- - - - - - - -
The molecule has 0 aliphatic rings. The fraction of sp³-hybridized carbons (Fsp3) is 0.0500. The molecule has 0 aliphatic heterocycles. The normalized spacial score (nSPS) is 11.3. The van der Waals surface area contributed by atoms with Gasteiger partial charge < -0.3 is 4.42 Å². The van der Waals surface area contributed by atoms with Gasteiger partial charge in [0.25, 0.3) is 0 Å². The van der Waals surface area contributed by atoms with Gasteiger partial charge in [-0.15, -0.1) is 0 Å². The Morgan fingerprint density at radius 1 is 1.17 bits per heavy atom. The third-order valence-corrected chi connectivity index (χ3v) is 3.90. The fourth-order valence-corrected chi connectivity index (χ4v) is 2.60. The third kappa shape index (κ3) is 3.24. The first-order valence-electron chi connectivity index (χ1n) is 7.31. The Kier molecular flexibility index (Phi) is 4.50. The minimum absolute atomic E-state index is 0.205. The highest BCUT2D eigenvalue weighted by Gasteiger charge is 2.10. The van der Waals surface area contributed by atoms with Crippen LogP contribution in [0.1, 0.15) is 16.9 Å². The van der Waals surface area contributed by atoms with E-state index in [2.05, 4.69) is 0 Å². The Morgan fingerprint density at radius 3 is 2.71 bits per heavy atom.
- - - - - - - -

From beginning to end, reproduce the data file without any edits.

The molecule has 0 aliphatic rings. The fraction of sp³-hybridized carbons (Fsp3) is 0.0500. The molecule has 0 aliphatic heterocycles. The normalized spacial score (nSPS) is 11.3. The van der Waals surface area contributed by atoms with Gasteiger partial charge < -0.3 is 4.42 Å². The van der Waals surface area contributed by atoms with Gasteiger partial charge in [0.25, 0.3) is 0 Å². The van der Waals surface area contributed by atoms with Gasteiger partial charge in [-0.15, -0.1) is 0 Å². The Morgan fingerprint density at radius 1 is 1.17 bits per heavy atom. The third-order valence-corrected chi connectivity index (χ3v) is 3.90. The fourth-order valence-corrected chi connectivity index (χ4v) is 2.60. The third kappa shape index (κ3) is 3.24. The first-order valence-electron chi connectivity index (χ1n) is 7.31. The Kier molecular flexibility index (Phi) is 4.50. The minimum absolute atomic E-state index is 0.205. The highest BCUT2D eigenvalue weighted by Gasteiger charge is 2.10. The van der Waals surface area contributed by atoms with Crippen LogP contribution in [0.1, 0.15) is 16.9 Å². The van der Waals surface area contributed by atoms with E-state index in [2.05, 4.69) is 0 Å². The Morgan fingerprint density at radius 3 is 2.71 bits per heavy atom.